Find yourself in South Bethlehem this Saturday, June 1, and you’ll find yourself some incredible deals on some fantastic—and perhaps even unexpected—items.
The 21st annual Great South Side Sale begins at 10 a.m., and shoppers will find high-quality items ranging from a KitchenAid stand mixer and a spiralizer to Tory Burch boots, athletic wear and all types of household furniture, all arranged under a giant tent at Fourth and Buchanan streets. Each year, the sale features items discarded or donated by departing Lehigh students, as well as Lehigh faculty and staff.
The sale, founded by Kim Carrell-Smith, professor of practice in history, and her husband, John Smith, began with the two salvaging discarded but still usable items from dumpsters after students left at the end of the academic year. In its first year the sale netted $500, which supported the South Bethlehem Neighborhood Center. Carolina Hernandez, assistant dean and director of Lehigh’s Community Service Office, took the project on in 2001 and increased participation. Last year’s sale brought in $20,018, all of which was returned to the community to benefit programming for children in local schools.
“I think the growth of the sale says a lot about someone having a vision for what this looks like and the potential. We are so proud to be able to be the office that’s leading this charge,” says Hernandez.
Volunteers sort countless donations—furniture, clothing, linens, appliances, rugs, cleaning and office supplies, and unopened food—during the Move-Out Collection Drive, which took place this year from May 8 through May 28. More than 100 volunteers have filled five 24-foot trucks with items to deliver to the sale location.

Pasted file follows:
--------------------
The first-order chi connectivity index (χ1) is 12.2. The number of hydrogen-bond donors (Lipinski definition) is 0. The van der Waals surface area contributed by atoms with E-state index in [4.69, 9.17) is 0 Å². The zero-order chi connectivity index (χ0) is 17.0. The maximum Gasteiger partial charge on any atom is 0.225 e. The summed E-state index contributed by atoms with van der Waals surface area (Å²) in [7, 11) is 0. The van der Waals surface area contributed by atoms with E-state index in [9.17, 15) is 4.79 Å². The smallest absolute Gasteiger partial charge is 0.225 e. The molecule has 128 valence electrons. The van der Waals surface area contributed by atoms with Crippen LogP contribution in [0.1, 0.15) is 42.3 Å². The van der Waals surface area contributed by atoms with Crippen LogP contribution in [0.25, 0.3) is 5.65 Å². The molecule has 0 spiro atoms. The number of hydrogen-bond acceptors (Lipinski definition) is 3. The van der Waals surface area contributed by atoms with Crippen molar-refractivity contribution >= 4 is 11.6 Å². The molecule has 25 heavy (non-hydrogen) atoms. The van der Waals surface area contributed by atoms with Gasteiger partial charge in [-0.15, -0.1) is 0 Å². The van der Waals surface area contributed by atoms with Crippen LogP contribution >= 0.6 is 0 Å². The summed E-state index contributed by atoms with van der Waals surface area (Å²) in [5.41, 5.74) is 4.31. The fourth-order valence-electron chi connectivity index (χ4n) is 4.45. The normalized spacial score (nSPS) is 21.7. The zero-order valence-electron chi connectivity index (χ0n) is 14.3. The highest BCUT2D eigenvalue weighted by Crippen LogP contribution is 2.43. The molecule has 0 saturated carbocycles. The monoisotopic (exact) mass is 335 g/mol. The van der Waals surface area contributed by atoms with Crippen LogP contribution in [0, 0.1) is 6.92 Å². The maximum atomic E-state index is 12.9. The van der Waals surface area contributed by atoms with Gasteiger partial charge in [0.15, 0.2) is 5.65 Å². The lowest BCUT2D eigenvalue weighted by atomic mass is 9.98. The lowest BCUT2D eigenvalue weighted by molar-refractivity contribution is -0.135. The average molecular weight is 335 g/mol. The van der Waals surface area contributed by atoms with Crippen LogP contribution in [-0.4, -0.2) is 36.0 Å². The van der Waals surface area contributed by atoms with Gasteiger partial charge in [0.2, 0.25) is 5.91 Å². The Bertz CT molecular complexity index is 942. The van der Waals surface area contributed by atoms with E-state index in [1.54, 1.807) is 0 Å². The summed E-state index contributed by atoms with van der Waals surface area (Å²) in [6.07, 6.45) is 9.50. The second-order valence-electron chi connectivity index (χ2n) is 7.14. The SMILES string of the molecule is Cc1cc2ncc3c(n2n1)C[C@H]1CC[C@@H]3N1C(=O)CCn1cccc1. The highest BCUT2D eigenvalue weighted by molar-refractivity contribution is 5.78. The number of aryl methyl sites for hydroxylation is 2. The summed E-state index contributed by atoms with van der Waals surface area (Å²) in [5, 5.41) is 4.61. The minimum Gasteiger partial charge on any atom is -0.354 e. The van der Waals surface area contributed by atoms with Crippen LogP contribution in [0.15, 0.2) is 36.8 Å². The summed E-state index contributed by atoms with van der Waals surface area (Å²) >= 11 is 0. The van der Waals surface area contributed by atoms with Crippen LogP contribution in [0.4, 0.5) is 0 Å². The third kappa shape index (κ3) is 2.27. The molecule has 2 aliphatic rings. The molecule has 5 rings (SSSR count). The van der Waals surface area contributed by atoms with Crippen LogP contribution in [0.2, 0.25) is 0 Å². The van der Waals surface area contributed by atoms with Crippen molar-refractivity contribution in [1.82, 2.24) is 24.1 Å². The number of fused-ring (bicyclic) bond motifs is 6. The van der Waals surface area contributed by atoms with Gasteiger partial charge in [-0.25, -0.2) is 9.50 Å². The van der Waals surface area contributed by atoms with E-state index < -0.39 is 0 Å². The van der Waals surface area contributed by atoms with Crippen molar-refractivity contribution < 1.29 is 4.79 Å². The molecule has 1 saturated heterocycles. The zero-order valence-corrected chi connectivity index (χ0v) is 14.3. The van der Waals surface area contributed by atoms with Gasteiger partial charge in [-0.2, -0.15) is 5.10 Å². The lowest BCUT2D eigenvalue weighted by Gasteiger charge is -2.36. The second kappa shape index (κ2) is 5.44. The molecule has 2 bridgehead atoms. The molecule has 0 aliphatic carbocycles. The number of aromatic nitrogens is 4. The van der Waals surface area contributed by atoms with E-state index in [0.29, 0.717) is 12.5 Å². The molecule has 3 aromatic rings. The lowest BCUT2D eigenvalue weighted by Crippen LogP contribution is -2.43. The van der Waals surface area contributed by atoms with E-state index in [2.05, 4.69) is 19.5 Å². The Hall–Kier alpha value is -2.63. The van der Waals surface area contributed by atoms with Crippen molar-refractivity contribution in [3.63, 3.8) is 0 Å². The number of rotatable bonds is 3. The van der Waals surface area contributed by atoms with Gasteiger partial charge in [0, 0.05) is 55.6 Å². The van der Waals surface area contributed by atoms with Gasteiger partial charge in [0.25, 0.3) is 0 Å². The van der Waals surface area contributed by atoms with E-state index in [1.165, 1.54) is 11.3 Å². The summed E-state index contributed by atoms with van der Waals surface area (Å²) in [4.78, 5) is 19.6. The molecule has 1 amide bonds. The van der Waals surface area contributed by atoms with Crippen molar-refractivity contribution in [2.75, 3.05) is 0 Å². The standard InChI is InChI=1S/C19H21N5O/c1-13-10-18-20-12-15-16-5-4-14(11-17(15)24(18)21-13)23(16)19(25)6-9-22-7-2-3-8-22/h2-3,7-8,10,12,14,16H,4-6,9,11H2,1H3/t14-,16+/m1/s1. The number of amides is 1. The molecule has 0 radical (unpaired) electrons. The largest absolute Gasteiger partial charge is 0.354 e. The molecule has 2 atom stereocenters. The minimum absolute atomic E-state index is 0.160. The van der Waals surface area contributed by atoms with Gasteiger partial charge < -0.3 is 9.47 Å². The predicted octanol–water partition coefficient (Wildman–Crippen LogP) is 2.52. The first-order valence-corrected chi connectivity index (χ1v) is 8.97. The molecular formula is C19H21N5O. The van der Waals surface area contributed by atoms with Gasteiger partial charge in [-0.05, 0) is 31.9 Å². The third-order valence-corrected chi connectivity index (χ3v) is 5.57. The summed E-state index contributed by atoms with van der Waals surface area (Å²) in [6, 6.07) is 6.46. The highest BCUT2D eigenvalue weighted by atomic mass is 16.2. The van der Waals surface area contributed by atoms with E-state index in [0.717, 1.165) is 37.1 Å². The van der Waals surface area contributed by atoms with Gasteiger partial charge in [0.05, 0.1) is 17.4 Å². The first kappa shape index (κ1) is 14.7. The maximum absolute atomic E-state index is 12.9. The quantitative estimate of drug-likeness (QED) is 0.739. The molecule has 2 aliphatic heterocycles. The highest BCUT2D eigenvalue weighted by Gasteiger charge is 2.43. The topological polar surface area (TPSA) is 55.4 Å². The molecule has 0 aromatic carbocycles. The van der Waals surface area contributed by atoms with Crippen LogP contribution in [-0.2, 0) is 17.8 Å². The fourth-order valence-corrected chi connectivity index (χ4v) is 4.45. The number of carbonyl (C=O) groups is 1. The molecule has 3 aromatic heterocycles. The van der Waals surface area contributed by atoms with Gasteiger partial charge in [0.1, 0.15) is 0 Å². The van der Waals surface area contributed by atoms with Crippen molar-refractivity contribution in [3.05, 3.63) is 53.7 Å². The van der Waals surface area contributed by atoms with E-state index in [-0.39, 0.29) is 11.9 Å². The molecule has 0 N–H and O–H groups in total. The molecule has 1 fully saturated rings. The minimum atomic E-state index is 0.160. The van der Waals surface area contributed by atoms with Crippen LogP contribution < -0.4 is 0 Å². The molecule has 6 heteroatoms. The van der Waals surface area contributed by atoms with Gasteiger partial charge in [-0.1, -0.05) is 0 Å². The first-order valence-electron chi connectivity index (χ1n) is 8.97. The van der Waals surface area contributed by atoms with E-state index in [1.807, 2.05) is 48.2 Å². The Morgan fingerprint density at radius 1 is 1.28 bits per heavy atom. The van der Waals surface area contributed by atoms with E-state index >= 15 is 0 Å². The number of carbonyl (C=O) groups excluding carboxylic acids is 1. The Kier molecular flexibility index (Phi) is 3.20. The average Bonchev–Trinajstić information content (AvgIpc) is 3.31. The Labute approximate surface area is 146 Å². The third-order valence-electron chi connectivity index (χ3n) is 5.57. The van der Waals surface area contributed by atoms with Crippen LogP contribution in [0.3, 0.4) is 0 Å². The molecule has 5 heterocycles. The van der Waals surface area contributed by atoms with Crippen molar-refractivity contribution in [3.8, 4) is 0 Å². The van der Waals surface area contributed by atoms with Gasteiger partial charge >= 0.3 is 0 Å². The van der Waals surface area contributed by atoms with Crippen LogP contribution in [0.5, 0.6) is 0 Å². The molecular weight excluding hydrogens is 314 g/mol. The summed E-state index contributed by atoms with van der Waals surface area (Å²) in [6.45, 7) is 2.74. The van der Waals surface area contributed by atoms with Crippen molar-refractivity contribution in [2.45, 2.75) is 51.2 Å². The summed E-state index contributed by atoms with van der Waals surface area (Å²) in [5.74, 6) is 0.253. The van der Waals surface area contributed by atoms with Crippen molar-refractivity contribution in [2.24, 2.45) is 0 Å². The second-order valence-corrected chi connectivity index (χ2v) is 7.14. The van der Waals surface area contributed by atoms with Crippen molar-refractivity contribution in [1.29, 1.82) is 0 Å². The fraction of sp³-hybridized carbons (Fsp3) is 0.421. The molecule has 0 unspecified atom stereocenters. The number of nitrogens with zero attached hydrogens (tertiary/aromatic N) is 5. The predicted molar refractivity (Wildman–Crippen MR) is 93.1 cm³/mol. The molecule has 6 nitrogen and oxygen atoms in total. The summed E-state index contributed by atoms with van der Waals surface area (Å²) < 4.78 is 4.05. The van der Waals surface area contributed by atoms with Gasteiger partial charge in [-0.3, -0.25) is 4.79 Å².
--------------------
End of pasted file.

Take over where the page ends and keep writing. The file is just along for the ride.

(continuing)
“People are here day in and day out, helping us make this possible. It says a lot about the Lehigh family,” says Carrell-Smith. “This year’s Move-Out Collection Drive has been record-breaking in every way that it could be.”
Participation over the past two years has grown significantly, and Carrell-Smith and Hernandez credit a working partnership with local landlords. They note in particular the support of East Fifth Street Properties, which owns a large number of rental properties on the Southside.
“Cooperation between us and the landlords has made this a completely new program. It has tripled in size,” says Hernandez.
All unsold items will be donated after the sale to the Military Order of the Purple Heart through GreenDrop. Food donations—a ton of food was collected this year—go to Southside food pantries, and items such as laundry detergent are donated to local homeless shelters.
“We really try hard to make sure that every piece of donation goes somewhere and is utilized,” says Hernandez. “We do that really intentionally. Every single thing that we do, we really try to make sure it has an impact.”
Carrell-Smith and Hernandez acknowledge the City of Bethlehem and the many volunteers who work together to make the collection and sale a success.
“There are two days a year that I’m super passionate and excited about,” says Hernandez. “One is move-in day, when you see our first-year students and their families really excited, and you know that this is that transformative moment, such a memorable moment for our students. And the other is the Great South Side Sale. This day, for me, is equally transformative. You see kids, you see families, you see Lehigh students shopping. it’s truly a day where there are no words to express how magical and important it is for all of us.”
To volunteer at the Great South Side Sale, sign up here.